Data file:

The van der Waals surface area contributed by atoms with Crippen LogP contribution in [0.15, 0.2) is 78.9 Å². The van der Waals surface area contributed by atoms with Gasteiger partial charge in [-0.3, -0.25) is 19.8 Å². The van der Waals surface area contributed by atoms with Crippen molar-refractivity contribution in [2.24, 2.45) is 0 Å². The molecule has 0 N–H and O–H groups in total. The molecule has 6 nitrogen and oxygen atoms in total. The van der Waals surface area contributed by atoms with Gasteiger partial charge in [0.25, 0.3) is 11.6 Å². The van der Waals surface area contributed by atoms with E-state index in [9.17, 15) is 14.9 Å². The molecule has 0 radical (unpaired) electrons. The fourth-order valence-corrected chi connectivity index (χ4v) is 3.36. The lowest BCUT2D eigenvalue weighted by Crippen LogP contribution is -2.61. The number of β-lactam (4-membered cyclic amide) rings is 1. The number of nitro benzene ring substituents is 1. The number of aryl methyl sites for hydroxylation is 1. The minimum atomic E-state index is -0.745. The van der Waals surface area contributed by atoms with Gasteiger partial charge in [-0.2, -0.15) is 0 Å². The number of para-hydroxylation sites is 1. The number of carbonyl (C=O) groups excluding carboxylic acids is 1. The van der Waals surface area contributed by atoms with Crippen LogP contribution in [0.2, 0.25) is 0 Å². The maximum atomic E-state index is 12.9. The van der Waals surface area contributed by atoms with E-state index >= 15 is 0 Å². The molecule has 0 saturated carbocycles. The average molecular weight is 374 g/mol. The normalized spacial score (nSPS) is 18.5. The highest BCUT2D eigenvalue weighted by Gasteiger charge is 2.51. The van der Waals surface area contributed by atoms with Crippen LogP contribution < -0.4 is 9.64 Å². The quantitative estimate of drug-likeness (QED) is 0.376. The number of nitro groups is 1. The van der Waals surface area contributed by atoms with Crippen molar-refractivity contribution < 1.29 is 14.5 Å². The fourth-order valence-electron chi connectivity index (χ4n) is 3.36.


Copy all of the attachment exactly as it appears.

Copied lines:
The van der Waals surface area contributed by atoms with Crippen LogP contribution in [0.15, 0.2) is 78.9 Å². The van der Waals surface area contributed by atoms with Gasteiger partial charge in [-0.3, -0.25) is 19.8 Å². The van der Waals surface area contributed by atoms with Crippen molar-refractivity contribution in [2.24, 2.45) is 0 Å². The molecule has 0 N–H and O–H groups in total. The molecule has 6 nitrogen and oxygen atoms in total. The van der Waals surface area contributed by atoms with Gasteiger partial charge in [0.25, 0.3) is 11.6 Å². The van der Waals surface area contributed by atoms with E-state index in [9.17, 15) is 14.9 Å². The molecule has 0 radical (unpaired) electrons. The fourth-order valence-corrected chi connectivity index (χ4v) is 3.36. The lowest BCUT2D eigenvalue weighted by Crippen LogP contribution is -2.61. The number of β-lactam (4-membered cyclic amide) rings is 1. The number of nitro benzene ring substituents is 1. The number of aryl methyl sites for hydroxylation is 1. The minimum atomic E-state index is -0.745. The van der Waals surface area contributed by atoms with Gasteiger partial charge in [-0.2, -0.15) is 0 Å². The number of para-hydroxylation sites is 1. The number of carbonyl (C=O) groups excluding carboxylic acids is 1. The van der Waals surface area contributed by atoms with Crippen LogP contribution in [0.2, 0.25) is 0 Å². The maximum atomic E-state index is 12.9. The van der Waals surface area contributed by atoms with E-state index >= 15 is 0 Å². The molecule has 0 saturated carbocycles. The average molecular weight is 374 g/mol. The normalized spacial score (nSPS) is 18.5. The highest BCUT2D eigenvalue weighted by Gasteiger charge is 2.51. The van der Waals surface area contributed by atoms with Crippen LogP contribution < -0.4 is 9.64 Å². The quantitative estimate of drug-likeness (QED) is 0.376. The number of nitro groups is 1. The van der Waals surface area contributed by atoms with Crippen molar-refractivity contribution < 1.29 is 14.5 Å². The fourth-order valence-electron chi connectivity index (χ4n) is 3.36.